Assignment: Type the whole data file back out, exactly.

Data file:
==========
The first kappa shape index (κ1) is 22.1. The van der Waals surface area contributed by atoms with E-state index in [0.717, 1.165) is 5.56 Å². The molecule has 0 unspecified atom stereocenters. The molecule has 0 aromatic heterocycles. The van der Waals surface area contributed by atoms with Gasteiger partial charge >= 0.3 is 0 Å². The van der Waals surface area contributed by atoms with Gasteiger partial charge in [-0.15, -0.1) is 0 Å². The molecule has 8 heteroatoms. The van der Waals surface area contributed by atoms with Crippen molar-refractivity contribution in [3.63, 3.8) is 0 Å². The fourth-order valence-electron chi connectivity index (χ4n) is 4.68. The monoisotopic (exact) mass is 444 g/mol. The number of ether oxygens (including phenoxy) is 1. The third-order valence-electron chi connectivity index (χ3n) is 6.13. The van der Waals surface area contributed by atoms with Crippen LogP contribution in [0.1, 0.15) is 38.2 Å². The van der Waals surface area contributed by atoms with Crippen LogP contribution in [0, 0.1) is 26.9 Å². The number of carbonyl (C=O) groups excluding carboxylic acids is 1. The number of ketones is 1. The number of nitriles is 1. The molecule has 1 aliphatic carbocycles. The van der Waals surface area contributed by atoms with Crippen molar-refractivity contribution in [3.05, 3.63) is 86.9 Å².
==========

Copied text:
The first kappa shape index (κ1) is 22.1. The van der Waals surface area contributed by atoms with E-state index in [0.717, 1.165) is 5.56 Å². The molecule has 0 unspecified atom stereocenters. The molecule has 0 aromatic heterocycles. The van der Waals surface area contributed by atoms with Gasteiger partial charge >= 0.3 is 0 Å². The van der Waals surface area contributed by atoms with Gasteiger partial charge in [-0.15, -0.1) is 0 Å². The molecule has 8 heteroatoms. The van der Waals surface area contributed by atoms with Crippen molar-refractivity contribution in [3.63, 3.8) is 0 Å². The fourth-order valence-electron chi connectivity index (χ4n) is 4.68. The monoisotopic (exact) mass is 444 g/mol. The number of ether oxygens (including phenoxy) is 1. The third-order valence-electron chi connectivity index (χ3n) is 6.13. The van der Waals surface area contributed by atoms with Crippen LogP contribution in [0.1, 0.15) is 38.2 Å². The van der Waals surface area contributed by atoms with Crippen LogP contribution in [0, 0.1) is 26.9 Å². The number of carbonyl (C=O) groups excluding carboxylic acids is 1. The number of ketones is 1. The number of nitriles is 1. The molecule has 1 aliphatic carbocycles. The van der Waals surface area contributed by atoms with Crippen molar-refractivity contribution in [3.05, 3.63) is 86.9 Å².